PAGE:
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Palliative care for people with end-stage non-malignant lung disease.

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VOL: 101, ISSUE: 06, PAGE NO: 48

Ann Shuttleworth, BA, is a freelance health care journalist

These patients have complex palliative care needs, particularly as some - whose condition is believed to be in its end stage - survive for months or years. Despite the high numbers, and the fact that many people live for decades with PNMLD, access to specialist services is highly variable across the UK.

These patients have complex palliative care needs, particularly as some - whose condition is believed to be in its end stage - survive for months or years. Despite the high numbers, and the fact that many people live for decades with PNMLD, access to specialist services is highly variable across the UK.

Karen Heslop, respiratory nurse specialist at the Royal Victoria Infirmary, Newcastle, says this contrasts starkly with services for people with lung cancer - despite the fact that lung cancer causes fewer deaths (BTS, 2000).

'If you're diagnosed with lung cancer you immediately have access to all sorts of services, such as hospice day care, help with benefits and night sitters - you can even get Indian head massage and aromatherapy if you want,' she says. 'People with non-malignant disease generally get nothing, yet their disease is still terminal.'

Ms Heslop's observation is backed up by Ahmedzai (2003). His review of needs and service provision for these patients found that they and their carers are less likely to receive terminal care from district nurses and specialist palliative care nurses than those with lung cancer.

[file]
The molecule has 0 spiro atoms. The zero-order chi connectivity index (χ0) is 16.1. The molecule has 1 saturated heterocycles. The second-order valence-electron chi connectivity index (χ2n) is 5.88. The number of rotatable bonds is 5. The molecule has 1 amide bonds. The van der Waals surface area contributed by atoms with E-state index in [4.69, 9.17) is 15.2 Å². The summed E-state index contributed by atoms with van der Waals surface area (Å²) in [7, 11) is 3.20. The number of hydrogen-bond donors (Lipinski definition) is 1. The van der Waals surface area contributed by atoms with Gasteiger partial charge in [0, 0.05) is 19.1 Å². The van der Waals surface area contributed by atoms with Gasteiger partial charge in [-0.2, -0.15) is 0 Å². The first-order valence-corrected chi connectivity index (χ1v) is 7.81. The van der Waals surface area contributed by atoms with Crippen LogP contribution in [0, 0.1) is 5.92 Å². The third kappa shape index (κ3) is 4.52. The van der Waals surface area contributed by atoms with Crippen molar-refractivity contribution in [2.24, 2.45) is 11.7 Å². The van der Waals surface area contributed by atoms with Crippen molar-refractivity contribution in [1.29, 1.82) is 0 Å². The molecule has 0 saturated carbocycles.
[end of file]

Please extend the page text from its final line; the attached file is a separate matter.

Palliative care needs
Edmonds et al (2001) found that patients dying from COPD experienced similar symptoms to patients with lung cancer, such as pain dyspnoea, cough, anorexia, emesis and constipation. They also experience low mood to the same extent, but the more prolonged course of their disease means they suffer for longer.

The chronic nature of progressive lung disease presents a number of problems in providing palliative care - not least identifying when patients need it. 'These patients are dying by inches, so it's very difficult to identify when they are in the terminal stages,' says Rachel Booker, lead for COPD at the National Respiratory Training Centre. 'Most professionals find it difficult to predict the individual prognosis of these patients.'

Heather Matthews, respiratory specialist nurse at the James Paget Healthcare NHS Trust, Great Yarmouth, agrees. 'Some patients defy expectations. You think they only have a few months left to live and they go on for years. In fact it may not be their lung disease that kills them - they often die from comorbidities such as heart failure.'

Even when patients are identified as being in the terminal stages of disease, they encounter a range of barriers to receiving palliative care. Ahmedzai (2003) found reluctance among palliative care services to take on non-cancer patients, even though their medical needs are similar. Although he found evidence that attitudes were changing, he questioned whether palliative care services have the capacity to cope with the additional demand that these patients would generate.